Though we get a glimpse into the friendship of Kathy and Ruth in the very first chapter, as they grow up together, it can be assumed that Kathy has unconsciously accepted Ruth as her constant. She joins in on the laughter when Ruth jokes about Tommy’s drawings, even when Kathy thinks they are quite beautiful. She also sets her feelings for Tommy aside when she realises Ruth has developed feelings for Tommy as well. Moreover, whenever Kathy and Ruth gets into a fight, Kathy often becomes the pushover and doesn’t stand her ground. When Ruth begins her donations, she confesses that she kept Kathy and Tommy apart intentionally and tries to convince them to apply for a deferral. The toxic relationship Kathy and Ruth share at the beginning of the novel, evolves into one with more acceptance and understanding towards the end.
The part of the story that I loved the most was when Kathy recalls Tommy finding her with a stash of pornographic magazines, and then proceeds to advise Kathy on how to enjoy them properly. Little does Tommy know, Kathy doesn’t care about anything that’s beneath the face of the models. Kathy had an inkling that they were cloned from prostitutes and junkies, hence she often skimmed through these magazines in hopes of finding the original version of herself. On the other hand, the part that bothered me the most sort of existed throughout the entire story, it is the fact that the fate of these individuals was decided from the moment they were cultivated. There was no running away from donations, there was no running away from a life that was anything but the bearer of dreams.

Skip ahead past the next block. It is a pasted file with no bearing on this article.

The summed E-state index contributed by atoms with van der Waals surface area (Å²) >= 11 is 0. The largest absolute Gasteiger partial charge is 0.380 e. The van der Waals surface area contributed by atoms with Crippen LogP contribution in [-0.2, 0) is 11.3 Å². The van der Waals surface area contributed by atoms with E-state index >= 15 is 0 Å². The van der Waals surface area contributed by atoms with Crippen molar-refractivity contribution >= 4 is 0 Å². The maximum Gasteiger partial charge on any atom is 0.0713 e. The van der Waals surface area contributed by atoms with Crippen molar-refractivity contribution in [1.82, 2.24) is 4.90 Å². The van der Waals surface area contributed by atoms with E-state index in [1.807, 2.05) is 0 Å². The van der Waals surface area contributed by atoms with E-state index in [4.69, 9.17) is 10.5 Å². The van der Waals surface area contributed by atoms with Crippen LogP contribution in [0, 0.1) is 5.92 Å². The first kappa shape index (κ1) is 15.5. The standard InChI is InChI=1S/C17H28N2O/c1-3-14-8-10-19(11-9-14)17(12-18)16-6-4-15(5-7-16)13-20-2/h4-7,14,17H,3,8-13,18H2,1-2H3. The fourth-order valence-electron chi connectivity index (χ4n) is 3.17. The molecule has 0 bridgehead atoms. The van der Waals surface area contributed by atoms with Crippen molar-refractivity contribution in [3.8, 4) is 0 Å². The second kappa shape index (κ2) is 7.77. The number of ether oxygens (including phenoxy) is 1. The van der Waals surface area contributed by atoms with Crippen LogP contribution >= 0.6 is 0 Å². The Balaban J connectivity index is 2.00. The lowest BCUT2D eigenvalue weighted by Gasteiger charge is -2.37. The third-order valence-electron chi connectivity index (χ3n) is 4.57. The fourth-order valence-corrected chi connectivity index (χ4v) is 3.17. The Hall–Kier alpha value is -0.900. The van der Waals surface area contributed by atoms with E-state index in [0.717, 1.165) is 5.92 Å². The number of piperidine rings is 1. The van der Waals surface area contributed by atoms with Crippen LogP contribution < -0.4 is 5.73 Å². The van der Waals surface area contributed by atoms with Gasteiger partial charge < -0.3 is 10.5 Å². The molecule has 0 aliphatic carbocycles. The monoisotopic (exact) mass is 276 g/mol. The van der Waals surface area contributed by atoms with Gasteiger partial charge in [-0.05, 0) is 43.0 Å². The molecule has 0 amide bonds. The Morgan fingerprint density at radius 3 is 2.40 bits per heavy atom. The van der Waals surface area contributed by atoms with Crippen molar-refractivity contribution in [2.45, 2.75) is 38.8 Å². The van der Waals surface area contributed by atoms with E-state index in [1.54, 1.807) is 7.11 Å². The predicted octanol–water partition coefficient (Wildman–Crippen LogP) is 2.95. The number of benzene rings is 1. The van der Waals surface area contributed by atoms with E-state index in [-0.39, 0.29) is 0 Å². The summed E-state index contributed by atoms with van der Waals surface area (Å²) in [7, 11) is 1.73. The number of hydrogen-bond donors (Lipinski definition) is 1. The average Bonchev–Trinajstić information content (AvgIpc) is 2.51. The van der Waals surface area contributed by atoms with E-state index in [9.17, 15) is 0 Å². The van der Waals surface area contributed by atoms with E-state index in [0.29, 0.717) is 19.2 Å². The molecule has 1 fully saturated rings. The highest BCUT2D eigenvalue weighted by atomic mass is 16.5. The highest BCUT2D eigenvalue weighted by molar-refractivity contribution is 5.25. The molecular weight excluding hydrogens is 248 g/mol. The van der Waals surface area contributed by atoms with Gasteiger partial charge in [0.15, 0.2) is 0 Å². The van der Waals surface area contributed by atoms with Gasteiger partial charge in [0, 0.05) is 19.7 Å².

To end this review, I’m leaving three of my favorite quotes from the book and brief explanations of why I deem them as favorites.
“We all complete. Maybe none of us really understand what we’ve lived through, or feel we’ve had enough time.”
This quote tugged at my heartstrings, made me abhor Kazuo Ishiguro for completely nullifying the point of these clones donating in the first place. The main idea behind cultivating clones is to cheat death by accepting donations from them, and ensuring longevity of the general population. But after reading this line, I couldn’t help but wonder whether the clones really needed to be subjected to such a brutal donation process in the first place, when the receiver is destined to eventually face death as well.
“All children have to be deceived if they are to grow up without trauma.”
This line spoke to me. I had a very troubled childhood, grew up in a dysfunctional family, and often found asking myself if I were brought up inside a bubble, with my parents trying to hide the fact that they were in an unhappy marriage, and keeping all the loud, brutal confrontations out of my eyesight, would I have turned out differently? A little less pessimistic, and a bit happier, perhaps?
“I keep thinking about this river somewhere, with the water moving really fast. And these two people in the water, trying to hold onto each other, holding on as hard as they can, but in the end it’s just too much. The current’s too strong. They’ve got to let go, drift apart.”
For me, this portrayed the cycle of life. People come and go; while some choose to stay, others leave. We shed skins, grow out of the company we keep, because we constantly change. The people we couldn’t imagine life without, sometimes end up being the very people we cannot imagine a life with. It’s a sad reality, but it is what it is.